In the United States, as in other areas of the industrialized world, factories have changed. Many have moved to lower-wage countries, leaving industrial wastelands in their place. Earlier this week, in “Small Factories Emerge as a Weapon in the Fight Against Poverty,” The New York Times
focused on one such area in Baltimore. There, Marlin Steel is a success story, maintaining its ground and producing metal baskets for bigger manufacturers such as Ford, Boeing, and Merck.
In his article, Nelson D. Schwartz tells the story of James Branch, who dropped out of high school, sold drugs for 12 years, and ended up in prison. The author credits Branch’s discipline with his ultimate triumph—he earned a GED and completed a metalwork course. But Schwartz also emphasizes the extraordinary power of Marlin Steel to survive and evolve as an urban industrial manufacturer.
“Despite the [US] candidates’ election-year promises, factories will never employ the masses they once did,” Schwartz writes. “Automation and foreign competition will not abate no matter who occupies the Oval Office … but small manufacturers like Marlin are vital if the United States is to narrow the nation’s class divide and build a society that offers greater opportunities for everyone.”
So, what’s Marlin’s secret? Actually, it’s not a secret. The company evolved under the leadership of its owner, Drew Greenblatt. He changed what the company made, going from metal bagel baskets to more specialized metal goods that could command higher prices. Greenblatt bought robots that cost hundreds of thousands of dollars each, and he invested in training his workers to operate those robots.
The business went from earning $800,000 to $5 million, but the workforce didn’t expand at the same rate. It went from 18 employees to 24.
News outlets previously have covered Marlin Steel. In fact, I’ve written about the company in Supply Chain Management Now.
.) “Less publicized is how the company’s survival has transformed the lives of its workers, even as the Westport neighborhood around the factory, and other poor sections of Baltimore, remain deeply scarred,” Schwartz writes. Workers at Marlin can earn at least $50,000 a year.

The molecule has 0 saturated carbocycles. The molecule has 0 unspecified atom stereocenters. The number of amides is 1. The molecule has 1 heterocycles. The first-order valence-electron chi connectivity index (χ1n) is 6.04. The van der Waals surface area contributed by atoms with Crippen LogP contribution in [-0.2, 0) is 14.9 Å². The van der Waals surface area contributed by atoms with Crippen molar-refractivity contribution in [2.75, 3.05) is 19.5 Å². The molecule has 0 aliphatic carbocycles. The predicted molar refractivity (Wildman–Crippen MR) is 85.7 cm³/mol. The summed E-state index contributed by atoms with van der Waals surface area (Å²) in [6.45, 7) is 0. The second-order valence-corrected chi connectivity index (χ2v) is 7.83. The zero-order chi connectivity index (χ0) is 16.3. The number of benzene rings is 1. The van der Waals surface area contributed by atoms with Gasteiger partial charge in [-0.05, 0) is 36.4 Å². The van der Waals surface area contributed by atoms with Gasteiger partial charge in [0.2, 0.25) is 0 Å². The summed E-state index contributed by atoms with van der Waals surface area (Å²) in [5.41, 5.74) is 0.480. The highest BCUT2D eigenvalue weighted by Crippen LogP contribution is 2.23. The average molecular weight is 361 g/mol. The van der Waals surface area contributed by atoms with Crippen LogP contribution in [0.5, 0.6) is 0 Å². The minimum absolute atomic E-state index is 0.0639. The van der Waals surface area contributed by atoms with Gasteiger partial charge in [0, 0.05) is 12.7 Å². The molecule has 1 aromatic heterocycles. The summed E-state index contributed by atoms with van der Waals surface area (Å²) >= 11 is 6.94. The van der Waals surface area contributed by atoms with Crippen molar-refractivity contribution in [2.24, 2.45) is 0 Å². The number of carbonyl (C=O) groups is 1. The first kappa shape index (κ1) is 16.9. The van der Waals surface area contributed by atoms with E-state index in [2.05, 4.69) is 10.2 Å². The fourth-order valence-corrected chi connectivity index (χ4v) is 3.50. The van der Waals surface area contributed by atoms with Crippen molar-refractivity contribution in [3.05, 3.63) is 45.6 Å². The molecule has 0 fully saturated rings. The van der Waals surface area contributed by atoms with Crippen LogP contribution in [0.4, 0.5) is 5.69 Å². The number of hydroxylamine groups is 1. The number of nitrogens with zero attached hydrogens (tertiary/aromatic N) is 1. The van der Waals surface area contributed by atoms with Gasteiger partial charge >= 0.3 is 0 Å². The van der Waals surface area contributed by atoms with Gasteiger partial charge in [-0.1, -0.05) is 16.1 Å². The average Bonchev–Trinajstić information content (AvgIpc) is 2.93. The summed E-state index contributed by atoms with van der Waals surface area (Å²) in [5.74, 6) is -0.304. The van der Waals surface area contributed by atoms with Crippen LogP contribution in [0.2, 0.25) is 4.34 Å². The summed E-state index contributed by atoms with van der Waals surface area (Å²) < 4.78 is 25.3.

Because of this, “manufacturing bootstraps people out of poverty,” Greenblatt says in the article.
Manufacturing lessons applied to supply chain
To grasp the current state and true potential of manufacturing, take a look at the “Top 20 Facts about Manufacturing,”
presented by the National Association of Manufacturers. One fact highlighted is that there are 12.3 million manufacturing workers in the United States—9 percent of the country’s workforce.
Manufacturing plays a major employment and economic role internationally. Consider that, according to the United Nations, the top 12 countries in value-added manufacturing are as follows: China, the United States, Japan, Germany, Mexico, India, Italy, France, the United Kingdom, Russia, Brazil, and South Korea.
Now consider how closely supply chain is associated with manufacturing. For one, supply chain also has great potential as a career, but it requires the right training and education. APICS offers a variety of education, certification, and endorsement programs to enhance your professional career and improve your organization’s bottom line. Whether you need to streamline your supply chain; master the basics of materials and operations management; or build your knowledge in logistics, transportation, and distribution, APICS has the right program for you. Check out the APICS Education Selector
to find out how APICS can help you access your true potential as a supply chain professional.